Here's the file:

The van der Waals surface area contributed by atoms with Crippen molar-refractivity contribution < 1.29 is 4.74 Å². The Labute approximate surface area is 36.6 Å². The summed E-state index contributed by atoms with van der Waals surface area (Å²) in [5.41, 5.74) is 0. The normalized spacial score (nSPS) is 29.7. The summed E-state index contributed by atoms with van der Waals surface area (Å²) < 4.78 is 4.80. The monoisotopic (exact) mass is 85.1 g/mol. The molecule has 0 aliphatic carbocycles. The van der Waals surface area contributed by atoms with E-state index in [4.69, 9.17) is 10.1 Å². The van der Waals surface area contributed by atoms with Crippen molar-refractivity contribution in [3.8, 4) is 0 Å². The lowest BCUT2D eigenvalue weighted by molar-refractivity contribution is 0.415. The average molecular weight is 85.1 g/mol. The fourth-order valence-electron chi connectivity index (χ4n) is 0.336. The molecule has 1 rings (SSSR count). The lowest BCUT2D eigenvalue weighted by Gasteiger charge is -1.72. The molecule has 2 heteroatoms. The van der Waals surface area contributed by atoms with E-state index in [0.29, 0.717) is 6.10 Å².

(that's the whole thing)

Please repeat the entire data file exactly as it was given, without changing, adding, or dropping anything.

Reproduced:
The van der Waals surface area contributed by atoms with Crippen molar-refractivity contribution < 1.29 is 4.74 Å². The Labute approximate surface area is 36.6 Å². The summed E-state index contributed by atoms with van der Waals surface area (Å²) in [5.41, 5.74) is 0. The normalized spacial score (nSPS) is 29.7. The summed E-state index contributed by atoms with van der Waals surface area (Å²) < 4.78 is 4.80. The monoisotopic (exact) mass is 85.1 g/mol. The molecule has 0 aliphatic carbocycles. The van der Waals surface area contributed by atoms with E-state index in [4.69, 9.17) is 10.1 Å². The van der Waals surface area contributed by atoms with Crippen molar-refractivity contribution in [3.8, 4) is 0 Å². The lowest BCUT2D eigenvalue weighted by molar-refractivity contribution is 0.415. The average molecular weight is 85.1 g/mol. The fourth-order valence-electron chi connectivity index (χ4n) is 0.336. The molecule has 1 rings (SSSR count). The lowest BCUT2D eigenvalue weighted by Gasteiger charge is -1.72. The molecule has 2 heteroatoms. The van der Waals surface area contributed by atoms with E-state index in [0.29, 0.717) is 6.10 Å².